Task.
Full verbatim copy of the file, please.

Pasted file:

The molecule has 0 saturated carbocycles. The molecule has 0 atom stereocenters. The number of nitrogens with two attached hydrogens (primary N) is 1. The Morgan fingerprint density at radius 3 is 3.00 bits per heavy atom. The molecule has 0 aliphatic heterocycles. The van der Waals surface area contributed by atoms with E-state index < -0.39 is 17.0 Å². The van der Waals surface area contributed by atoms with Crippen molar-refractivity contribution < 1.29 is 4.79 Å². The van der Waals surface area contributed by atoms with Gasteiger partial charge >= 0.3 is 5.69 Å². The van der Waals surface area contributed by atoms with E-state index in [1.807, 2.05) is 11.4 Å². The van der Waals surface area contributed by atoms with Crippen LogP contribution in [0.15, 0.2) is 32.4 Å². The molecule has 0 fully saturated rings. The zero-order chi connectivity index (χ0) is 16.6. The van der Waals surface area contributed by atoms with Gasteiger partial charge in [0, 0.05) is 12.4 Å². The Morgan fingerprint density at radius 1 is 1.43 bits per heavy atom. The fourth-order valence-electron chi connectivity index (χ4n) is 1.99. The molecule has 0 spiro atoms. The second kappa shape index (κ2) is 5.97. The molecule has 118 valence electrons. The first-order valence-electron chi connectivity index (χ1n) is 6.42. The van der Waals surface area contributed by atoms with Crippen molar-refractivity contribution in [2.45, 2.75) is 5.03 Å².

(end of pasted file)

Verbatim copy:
The molecule has 0 saturated carbocycles. The molecule has 0 atom stereocenters. The number of nitrogens with two attached hydrogens (primary N) is 1. The Morgan fingerprint density at radius 3 is 3.00 bits per heavy atom. The molecule has 0 aliphatic heterocycles. The van der Waals surface area contributed by atoms with E-state index < -0.39 is 17.0 Å². The van der Waals surface area contributed by atoms with Crippen molar-refractivity contribution < 1.29 is 4.79 Å². The van der Waals surface area contributed by atoms with Gasteiger partial charge >= 0.3 is 5.69 Å². The van der Waals surface area contributed by atoms with E-state index in [1.807, 2.05) is 11.4 Å². The van der Waals surface area contributed by atoms with Crippen LogP contribution in [0.15, 0.2) is 32.4 Å². The molecule has 0 fully saturated rings. The zero-order chi connectivity index (χ0) is 16.6. The van der Waals surface area contributed by atoms with Gasteiger partial charge in [0, 0.05) is 12.4 Å². The Morgan fingerprint density at radius 1 is 1.43 bits per heavy atom. The fourth-order valence-electron chi connectivity index (χ4n) is 1.99. The molecule has 0 spiro atoms. The second kappa shape index (κ2) is 5.97. The molecule has 118 valence electrons. The first-order valence-electron chi connectivity index (χ1n) is 6.42. The van der Waals surface area contributed by atoms with Crippen molar-refractivity contribution in [2.45, 2.75) is 5.03 Å².